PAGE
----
We’ll see if my hunches are right. And once I know more about the future X64 machines due this quarter that compete with the low-end of the Power 595s and the future Power7 boxes, I will be better able to gauge what IBM might charge.
Now, that brings me all the way back to naming. Maybe it would be best to call this class of machines the Power Systems/7000. And when they are running the i 7.1 operating system, maybe we can call them the Power Systems/7000i, or PS/7000i for short. And let’s get crazy and make the numbers mean something. So a PS/7256i means a 256-core box running i 7.1, and a PS/7128i means 128 cores, a PS/7064 means 64 cores.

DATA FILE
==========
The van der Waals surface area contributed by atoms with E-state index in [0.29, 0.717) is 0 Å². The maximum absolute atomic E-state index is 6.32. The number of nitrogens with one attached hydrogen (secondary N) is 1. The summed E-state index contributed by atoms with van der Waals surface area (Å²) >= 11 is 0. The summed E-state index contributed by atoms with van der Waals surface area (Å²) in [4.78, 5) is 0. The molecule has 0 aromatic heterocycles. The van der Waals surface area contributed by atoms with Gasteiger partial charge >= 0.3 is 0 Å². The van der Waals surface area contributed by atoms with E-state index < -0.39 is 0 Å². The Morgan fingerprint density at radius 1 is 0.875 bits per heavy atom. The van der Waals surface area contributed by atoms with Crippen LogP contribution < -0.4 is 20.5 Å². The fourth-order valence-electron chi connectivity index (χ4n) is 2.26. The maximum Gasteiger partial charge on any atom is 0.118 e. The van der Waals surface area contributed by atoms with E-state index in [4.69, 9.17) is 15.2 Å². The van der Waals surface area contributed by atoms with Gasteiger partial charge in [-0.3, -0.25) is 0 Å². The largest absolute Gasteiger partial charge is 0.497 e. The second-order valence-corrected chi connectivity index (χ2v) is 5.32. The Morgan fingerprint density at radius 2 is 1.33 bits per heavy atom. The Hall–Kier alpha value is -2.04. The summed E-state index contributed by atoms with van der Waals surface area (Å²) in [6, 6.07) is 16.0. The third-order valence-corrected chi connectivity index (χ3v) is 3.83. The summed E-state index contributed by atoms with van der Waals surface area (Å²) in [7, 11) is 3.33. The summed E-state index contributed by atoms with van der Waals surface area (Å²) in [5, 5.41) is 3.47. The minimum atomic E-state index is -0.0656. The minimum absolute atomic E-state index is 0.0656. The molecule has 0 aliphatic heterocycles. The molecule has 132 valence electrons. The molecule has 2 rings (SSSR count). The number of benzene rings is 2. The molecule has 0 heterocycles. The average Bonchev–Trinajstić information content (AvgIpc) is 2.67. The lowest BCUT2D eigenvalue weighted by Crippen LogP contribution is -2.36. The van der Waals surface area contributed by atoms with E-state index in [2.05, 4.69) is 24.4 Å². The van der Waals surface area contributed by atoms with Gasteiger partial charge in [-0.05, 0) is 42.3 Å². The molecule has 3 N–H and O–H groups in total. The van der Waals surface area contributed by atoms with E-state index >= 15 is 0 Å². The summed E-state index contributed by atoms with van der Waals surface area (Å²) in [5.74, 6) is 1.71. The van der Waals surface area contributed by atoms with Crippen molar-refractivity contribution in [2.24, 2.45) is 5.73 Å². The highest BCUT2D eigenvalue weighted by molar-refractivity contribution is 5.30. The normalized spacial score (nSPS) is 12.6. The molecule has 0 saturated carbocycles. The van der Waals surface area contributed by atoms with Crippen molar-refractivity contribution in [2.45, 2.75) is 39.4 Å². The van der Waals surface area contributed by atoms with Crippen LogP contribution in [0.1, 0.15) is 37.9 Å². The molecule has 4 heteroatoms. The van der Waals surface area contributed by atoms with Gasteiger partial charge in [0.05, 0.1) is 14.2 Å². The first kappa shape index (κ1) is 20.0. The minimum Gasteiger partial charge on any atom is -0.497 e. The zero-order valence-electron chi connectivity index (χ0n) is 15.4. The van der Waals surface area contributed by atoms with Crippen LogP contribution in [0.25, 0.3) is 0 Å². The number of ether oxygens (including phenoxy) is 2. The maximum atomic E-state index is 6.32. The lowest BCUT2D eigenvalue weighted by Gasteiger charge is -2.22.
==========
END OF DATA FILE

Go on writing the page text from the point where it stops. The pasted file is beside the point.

One last crazy thing: I want those prices to include i 7.1, which is bundled for free. (You can stop laughing now.) This would sure beat having to shell out $53,000 per core, or $13.6 million, for i 7.1 on this box.